The anti-affirmative action group whose Supreme Court case struck down race-based admissions practices at Harvard University now have a bulls-eye target on West Point Academy’s diversity admission program.
Anti-Affirmative Action Lawsuits
The U.S. Military Academy at West Point, which serves as a training ground for the Army’s future leaders has finally been added to a slew of lawsuits by conservative groups targeting affirmative action in higher education throughout the United States.
The long-running controversy over diversity in the military and whether race should be taken into account when choosing its commanders has been reignited, as stated, by the same group that opposed racial-conscious admissions at Harvard and the University of North Carolina. The group has now filed a lawsuit against West Point.
Civil attorneys representing Students for Fair Admissions(SFFA) recently sued the military academy in the Southern District of New York Court over its alleged use of race and ethnicity in admissions decisions.
The following defendants are listed in the lawsuit:
- Defense Department,
- Defense Secretary Lloyd Austin,
- Army Secretary Christine Wormuth,
- U.S. Military Academy Superintendent Steven Gilland,
- West Point Admissions Director Rance Lee.
SFFA President Edward Blum
The group led by ultra-conservative SFFA president Edward Blum has asked the court to declare that the institution’s use of race is unconstitutional and to put in place a preliminary injunction to stop West Point from considering or knowing an applicant’s race when making admissions decisions.
“Instead of admitting future cadets based on objective metrics and leadership potential, West Point focuses on race,” the lawsuit said. “In fact, it openly publishes its racial composition ‘goals,’ and its director of admissions brags that race is wholly determinative for hundreds if not thousands of applicants.”
The New York Academy enrolls approximately 1,200 to 1,300 cadets in each class, according to the court filing, and admits less than 10 percent of applicants.
SFFA President Blum also launched a website titled West Point Not Fair, which asks students if they were rejected from West Point, the Naval Academy, or the Air Force Academy.
Student quality should take precedence over race in admissions, according to Edward Blum, who formed the Students for Fair Admissions. The activist organization was at the center of last summer’s momentous Supreme Court case that outlawed affirmative action in college entrance. Blum brings the same argument to West Point.
Blum asserted that it is unjustified to judge people based on the color of their skin. There is virtue in evaluating officers and enlisted personnel based on their skill, loyalty, and dedication.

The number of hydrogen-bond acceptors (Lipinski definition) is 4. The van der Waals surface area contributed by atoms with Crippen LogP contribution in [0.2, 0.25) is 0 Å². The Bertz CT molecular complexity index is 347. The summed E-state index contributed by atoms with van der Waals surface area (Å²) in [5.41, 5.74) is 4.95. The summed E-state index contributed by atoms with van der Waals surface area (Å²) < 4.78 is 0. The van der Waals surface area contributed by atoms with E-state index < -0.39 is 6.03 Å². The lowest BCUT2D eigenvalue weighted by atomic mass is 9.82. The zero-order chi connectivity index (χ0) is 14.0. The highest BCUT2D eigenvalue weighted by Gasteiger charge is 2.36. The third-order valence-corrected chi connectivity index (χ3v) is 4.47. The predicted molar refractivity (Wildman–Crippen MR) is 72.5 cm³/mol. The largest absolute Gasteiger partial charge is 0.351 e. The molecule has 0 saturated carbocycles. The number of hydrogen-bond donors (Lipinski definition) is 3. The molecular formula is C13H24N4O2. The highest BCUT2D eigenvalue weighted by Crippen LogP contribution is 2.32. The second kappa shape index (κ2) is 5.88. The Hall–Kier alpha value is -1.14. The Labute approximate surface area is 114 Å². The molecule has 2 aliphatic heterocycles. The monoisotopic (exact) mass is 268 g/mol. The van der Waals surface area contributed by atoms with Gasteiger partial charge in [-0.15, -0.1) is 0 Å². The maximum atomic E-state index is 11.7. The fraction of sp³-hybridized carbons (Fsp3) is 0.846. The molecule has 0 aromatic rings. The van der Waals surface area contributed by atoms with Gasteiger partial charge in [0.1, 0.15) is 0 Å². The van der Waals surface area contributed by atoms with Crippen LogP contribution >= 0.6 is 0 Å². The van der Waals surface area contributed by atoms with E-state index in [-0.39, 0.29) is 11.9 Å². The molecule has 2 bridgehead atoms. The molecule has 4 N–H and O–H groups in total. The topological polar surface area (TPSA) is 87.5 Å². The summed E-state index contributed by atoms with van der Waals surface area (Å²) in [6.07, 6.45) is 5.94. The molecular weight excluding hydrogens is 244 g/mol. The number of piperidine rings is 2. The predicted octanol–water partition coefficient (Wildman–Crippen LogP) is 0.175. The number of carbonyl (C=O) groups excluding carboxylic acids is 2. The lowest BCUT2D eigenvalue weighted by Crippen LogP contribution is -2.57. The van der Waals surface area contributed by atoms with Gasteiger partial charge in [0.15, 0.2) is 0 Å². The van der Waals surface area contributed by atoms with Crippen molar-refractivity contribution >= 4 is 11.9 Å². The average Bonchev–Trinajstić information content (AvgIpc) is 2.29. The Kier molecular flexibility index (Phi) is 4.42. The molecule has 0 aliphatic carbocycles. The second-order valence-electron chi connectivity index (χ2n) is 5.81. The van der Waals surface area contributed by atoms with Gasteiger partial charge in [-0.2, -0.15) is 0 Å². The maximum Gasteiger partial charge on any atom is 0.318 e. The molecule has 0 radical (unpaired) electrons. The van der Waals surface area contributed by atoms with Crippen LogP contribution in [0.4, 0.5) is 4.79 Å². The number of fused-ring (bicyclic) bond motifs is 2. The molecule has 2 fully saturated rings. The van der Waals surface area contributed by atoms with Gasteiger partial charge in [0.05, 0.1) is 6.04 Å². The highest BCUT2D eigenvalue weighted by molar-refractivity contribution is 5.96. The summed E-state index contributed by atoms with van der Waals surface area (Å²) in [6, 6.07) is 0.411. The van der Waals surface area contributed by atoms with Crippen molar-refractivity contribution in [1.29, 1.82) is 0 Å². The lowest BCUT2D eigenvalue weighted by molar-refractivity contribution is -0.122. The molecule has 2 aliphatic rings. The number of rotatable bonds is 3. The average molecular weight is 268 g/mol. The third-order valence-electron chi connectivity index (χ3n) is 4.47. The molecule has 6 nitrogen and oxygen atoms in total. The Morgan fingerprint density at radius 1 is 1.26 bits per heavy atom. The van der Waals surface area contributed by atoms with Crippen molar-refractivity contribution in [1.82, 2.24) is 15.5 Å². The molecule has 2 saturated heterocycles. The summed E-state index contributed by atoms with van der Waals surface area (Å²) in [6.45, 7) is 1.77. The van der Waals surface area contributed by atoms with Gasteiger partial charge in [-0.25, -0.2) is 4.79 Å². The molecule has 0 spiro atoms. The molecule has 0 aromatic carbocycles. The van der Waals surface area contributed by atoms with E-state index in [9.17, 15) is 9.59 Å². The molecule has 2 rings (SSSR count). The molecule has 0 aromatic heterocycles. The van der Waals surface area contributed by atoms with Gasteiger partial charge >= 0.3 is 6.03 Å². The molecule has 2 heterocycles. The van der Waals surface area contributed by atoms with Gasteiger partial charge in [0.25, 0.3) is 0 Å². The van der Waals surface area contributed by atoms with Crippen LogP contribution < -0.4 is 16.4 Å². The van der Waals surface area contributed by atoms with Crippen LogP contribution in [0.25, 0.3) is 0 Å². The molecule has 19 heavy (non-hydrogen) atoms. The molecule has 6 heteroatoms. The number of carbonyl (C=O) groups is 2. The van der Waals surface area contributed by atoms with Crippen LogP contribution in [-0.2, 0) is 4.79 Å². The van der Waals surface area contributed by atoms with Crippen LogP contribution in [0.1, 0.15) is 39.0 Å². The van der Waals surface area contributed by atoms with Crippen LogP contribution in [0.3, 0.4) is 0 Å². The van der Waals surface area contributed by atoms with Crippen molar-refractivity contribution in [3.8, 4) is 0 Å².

The nation’s military academies, where cadets and midshipmen are trained for leadership and admittance is renownedly competitive, are exempt from the Supreme Court’s June ruling. In a footnote to the ruling, Chief Justice John Roberts of the Supreme Court suggested that military academies might have particular reasons for taking race into account that civilian universities do not. Blum, however, asserted that it does not prevent him from contesting the regulation.
Blum claimed, “It was truly an agnostic statement.”
“It’s a little more complex,” the judge said. “The unique nature of the service academies was not before the court and, therefore, the court was not going to address it.”
Opportunity To Challenge
The supplement gave Students for Fair Admissions the opportunity to challenge West Point, claiming that its emphasis on race when screening applicants violates the Constitution’s equal protection clauses. The case gives new life to the age-old argument over the importance of diversity among military officers.
Affirmative action supporters, including those at the Defense Department, have long believed that diverse leaders are necessary in an increasingly diverse country, according to Eboni Nelson, Dean of the University of Connecticut School of Law.
“When you think about the importance of business leaders, everyone in the workforce, our judicial system, our legal system, and our military — having people from diverse backgrounds and diverse identities contributes to the positivity of those institutions in our society,” added Nelson. Better decision-making, successful educational outcomes, and cross-cultural understanding are all benefits of it.
Uncertain Path Forward
It’s uncertain whether the Supreme Court will hear the lawsuit against West Point. If so, the military’s ability to take race into account when considering applications for military academies must be determined by the court.
“I believe the court will have a very difficult time defining it,” Nelson also remarked. “And I don’t think they will find that the consideration of race is considered constitutional in this context,” the author continued. “When specifically asked to address this issue.”
“For most of its history, West Point has evaluated cadets based on merit and achievement,” the lawsuit said. “America’s enemies do not fight differently based on the race of the commanding officer opposing them, soldiers must follow orders without regard to the skin color of those giving them, and battlefield realities apply equally to all soldiers regardless of race, ethnicity, or national origin.”
Regarding ongoing litigation, West Point declined to comment. The academy has worked to diversify its student body in recent years, and early this year it took down memorials to Robert E. Lee and other Confederate figures.
Reporter Clarence Walker can be reached at [email protected]